"I find writing novels a challenge, writing stories a joy. If writing novels is like planting a forest, then writing short stories is more like planting a garden."

Sunday, August 13, 2017

Learning Dispatch - August 13th 2017 - On watching Master of None

This weekend I had a lot of free and I decided to binge watch Master of None.

Master of None is a comedy web-television series created by Aziz Ansari and Alan Yang. It was released for streaming on Netflix in 2015. There are 2 seasons with 20 episodes.  IMDB describes the show as a comedy about the personal and professional life of Dev Shah, a 30 year old actor in New York. Without giving out any spoilers, I'd like to write about my experience watching this show. The characters reflected some of your own personal dilemmas. Dev felt what you feel on a daily basis living in a big city. Some themes the show dealt with include:

  • Being an ethnic minority
  • Being in a job you like and don't like
  • Finding time to meet my three best friends
  • Going on a date
  • Dealing with your parents expectations of you
  • Falling in Love 
  • Falling out of Love
  • Falling in Love again
  • Work pressure
  • What do you do in a big city on a free weekend
  • Taking time out to cook
  • Growing old
Saturday, May 13, 2017

Learning Dispatch - May 13th 2017 - Money and Player Value in Sports


I want to understand how we can make our learning more social. I love having conversations with friends and colleagues about new insights and learnings. So these dispatches are part of an effort to get those conversations started. 

How do you determine the value of a player in a game of sport?

Money and Player Value in Football

Simon Kuper and Stefan Szymanski published Soccernomics in 2014. The books explores some counter intuitive truths about football. There were some passages that made me think about sport leagues and how top sports teams evaluate the worth of a player and set aside money to bring the best to their club/team.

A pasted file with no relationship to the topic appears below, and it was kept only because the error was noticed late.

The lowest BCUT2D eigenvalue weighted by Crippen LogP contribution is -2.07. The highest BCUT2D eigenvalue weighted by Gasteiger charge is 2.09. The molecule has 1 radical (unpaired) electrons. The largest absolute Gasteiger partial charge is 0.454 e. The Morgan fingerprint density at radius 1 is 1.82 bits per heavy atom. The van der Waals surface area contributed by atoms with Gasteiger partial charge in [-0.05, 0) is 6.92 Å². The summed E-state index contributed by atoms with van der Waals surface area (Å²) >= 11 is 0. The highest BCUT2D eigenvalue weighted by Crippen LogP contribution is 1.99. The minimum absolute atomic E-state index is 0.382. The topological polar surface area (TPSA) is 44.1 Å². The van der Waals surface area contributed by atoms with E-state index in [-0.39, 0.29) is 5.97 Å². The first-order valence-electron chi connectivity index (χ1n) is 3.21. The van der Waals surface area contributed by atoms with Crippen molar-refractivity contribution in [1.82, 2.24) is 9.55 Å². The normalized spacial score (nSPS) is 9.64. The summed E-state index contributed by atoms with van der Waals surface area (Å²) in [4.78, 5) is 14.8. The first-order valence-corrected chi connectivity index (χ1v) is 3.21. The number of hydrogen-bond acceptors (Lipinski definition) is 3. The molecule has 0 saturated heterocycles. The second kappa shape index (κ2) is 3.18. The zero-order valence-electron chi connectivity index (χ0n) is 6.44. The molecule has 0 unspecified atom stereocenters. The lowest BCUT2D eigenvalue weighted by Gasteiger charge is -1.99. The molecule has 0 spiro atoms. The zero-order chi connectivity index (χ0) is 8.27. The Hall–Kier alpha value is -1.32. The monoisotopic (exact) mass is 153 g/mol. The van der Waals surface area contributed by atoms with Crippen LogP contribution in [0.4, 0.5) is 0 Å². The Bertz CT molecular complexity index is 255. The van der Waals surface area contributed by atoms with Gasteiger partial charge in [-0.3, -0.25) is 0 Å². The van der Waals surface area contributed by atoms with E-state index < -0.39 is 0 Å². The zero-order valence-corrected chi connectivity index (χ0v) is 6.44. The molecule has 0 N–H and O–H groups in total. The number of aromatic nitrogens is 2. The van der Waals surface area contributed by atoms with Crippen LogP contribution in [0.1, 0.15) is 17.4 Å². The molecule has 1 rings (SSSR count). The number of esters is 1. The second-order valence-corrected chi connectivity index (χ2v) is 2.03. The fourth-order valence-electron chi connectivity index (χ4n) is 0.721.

On total transfer fees in 2013
"In 2013 clubs around the world paid each other about 2.2 billion pounds in transfer fees." (Kindle Location 200)

On buying the world's top ten players
"When the club does buy, it rightly tends to focus on 'top ten' players: men who are arguably among the ten best footballers on earth, like Zlatan Ibrahimovic, David Villa, Fabregas, Alves or Neymar. These players cost a lot, but the risk of their failing is small (unless you buy them when they are getting old like Thierry Henry). Part of being one of the ten best footballers on earth is that your perform almost whatever the circumstances." (Kindle Location 874)

On the money Real Madrid spends
"Real Madrid are of course the supreme consumer of shooting stars. This is largely because the club's fans demand it. Madrid (or Newcastle, or Marseille in France) probably aren't even trying to be 'rational' in the transfer market. The club's aim is not to buy the best results for as little money as possible. When their president Florentino Perez handed over a combined total of 136 million pounds for Christiano Ronaldo and Kaka in 2009, he probably suspected he was paying more for the duo than the benefit he was likely to get in results or higher revenues. But big signings of this type (like Newcastle buying fragile MichaelOwen from Madrid for 17 million pounds) are best understood as marketing gifts to a club's fans, sponsors and the local media." (Kindle Location 436)

On Arsene Wenger's Degree in Economics